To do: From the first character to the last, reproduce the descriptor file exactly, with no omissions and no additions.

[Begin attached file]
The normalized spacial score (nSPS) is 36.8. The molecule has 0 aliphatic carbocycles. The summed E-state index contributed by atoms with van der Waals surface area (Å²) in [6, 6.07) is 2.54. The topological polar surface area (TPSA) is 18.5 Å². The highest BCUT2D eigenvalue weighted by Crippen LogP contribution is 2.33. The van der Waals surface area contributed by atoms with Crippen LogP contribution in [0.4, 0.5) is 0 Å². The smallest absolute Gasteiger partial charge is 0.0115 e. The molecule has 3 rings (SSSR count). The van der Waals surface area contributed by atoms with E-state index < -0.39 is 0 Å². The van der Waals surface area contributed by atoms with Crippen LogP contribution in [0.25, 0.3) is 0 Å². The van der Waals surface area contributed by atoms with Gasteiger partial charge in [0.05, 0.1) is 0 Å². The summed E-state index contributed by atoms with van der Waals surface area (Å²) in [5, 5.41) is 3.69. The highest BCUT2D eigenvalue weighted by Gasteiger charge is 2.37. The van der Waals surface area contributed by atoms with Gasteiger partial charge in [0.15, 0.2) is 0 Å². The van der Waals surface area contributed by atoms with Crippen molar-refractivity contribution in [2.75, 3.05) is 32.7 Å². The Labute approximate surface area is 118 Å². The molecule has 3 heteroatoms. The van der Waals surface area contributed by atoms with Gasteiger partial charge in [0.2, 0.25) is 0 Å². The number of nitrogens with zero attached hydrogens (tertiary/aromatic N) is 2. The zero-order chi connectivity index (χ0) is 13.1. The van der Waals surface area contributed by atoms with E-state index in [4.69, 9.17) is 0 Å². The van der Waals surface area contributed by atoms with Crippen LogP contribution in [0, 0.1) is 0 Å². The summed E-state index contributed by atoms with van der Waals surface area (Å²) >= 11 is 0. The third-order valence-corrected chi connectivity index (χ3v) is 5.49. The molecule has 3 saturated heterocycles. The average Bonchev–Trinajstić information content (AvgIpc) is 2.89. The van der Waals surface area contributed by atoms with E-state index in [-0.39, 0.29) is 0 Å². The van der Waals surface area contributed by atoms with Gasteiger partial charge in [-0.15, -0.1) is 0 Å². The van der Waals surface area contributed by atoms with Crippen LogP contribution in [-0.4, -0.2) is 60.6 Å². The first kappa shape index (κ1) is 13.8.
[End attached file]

The normalized spacial score (nSPS) is 36.8. The molecule has 0 aliphatic carbocycles. The summed E-state index contributed by atoms with van der Waals surface area (Å²) in [6, 6.07) is 2.54. The topological polar surface area (TPSA) is 18.5 Å². The highest BCUT2D eigenvalue weighted by Crippen LogP contribution is 2.33. The van der Waals surface area contributed by atoms with Crippen LogP contribution in [0.4, 0.5) is 0 Å². The smallest absolute Gasteiger partial charge is 0.0115 e. The molecule has 3 rings (SSSR count). The van der Waals surface area contributed by atoms with E-state index < -0.39 is 0 Å². The van der Waals surface area contributed by atoms with Crippen LogP contribution in [0.25, 0.3) is 0 Å². The van der Waals surface area contributed by atoms with Gasteiger partial charge in [0.05, 0.1) is 0 Å². The summed E-state index contributed by atoms with van der Waals surface area (Å²) in [5, 5.41) is 3.69. The highest BCUT2D eigenvalue weighted by Gasteiger charge is 2.37. The van der Waals surface area contributed by atoms with Gasteiger partial charge in [0.15, 0.2) is 0 Å². The van der Waals surface area contributed by atoms with Crippen molar-refractivity contribution in [2.75, 3.05) is 32.7 Å². The Labute approximate surface area is 118 Å². The molecule has 3 heteroatoms. The van der Waals surface area contributed by atoms with Gasteiger partial charge in [0.2, 0.25) is 0 Å². The number of nitrogens with zero attached hydrogens (tertiary/aromatic N) is 2. The zero-order chi connectivity index (χ0) is 13.1. The van der Waals surface area contributed by atoms with E-state index in [4.69, 9.17) is 0 Å². The van der Waals surface area contributed by atoms with Crippen LogP contribution in [0, 0.1) is 0 Å². The summed E-state index contributed by atoms with van der Waals surface area (Å²) >= 11 is 0. The third-order valence-corrected chi connectivity index (χ3v) is 5.49. The molecule has 3 saturated heterocycles. The average Bonchev–Trinajstić information content (AvgIpc) is 2.89. The van der Waals surface area contributed by atoms with E-state index in [-0.39, 0.29) is 0 Å². The van der Waals surface area contributed by atoms with Gasteiger partial charge in [-0.15, -0.1) is 0 Å². The van der Waals surface area contributed by atoms with Crippen LogP contribution in [-0.4, -0.2) is 60.6 Å². The first kappa shape index (κ1) is 13.8.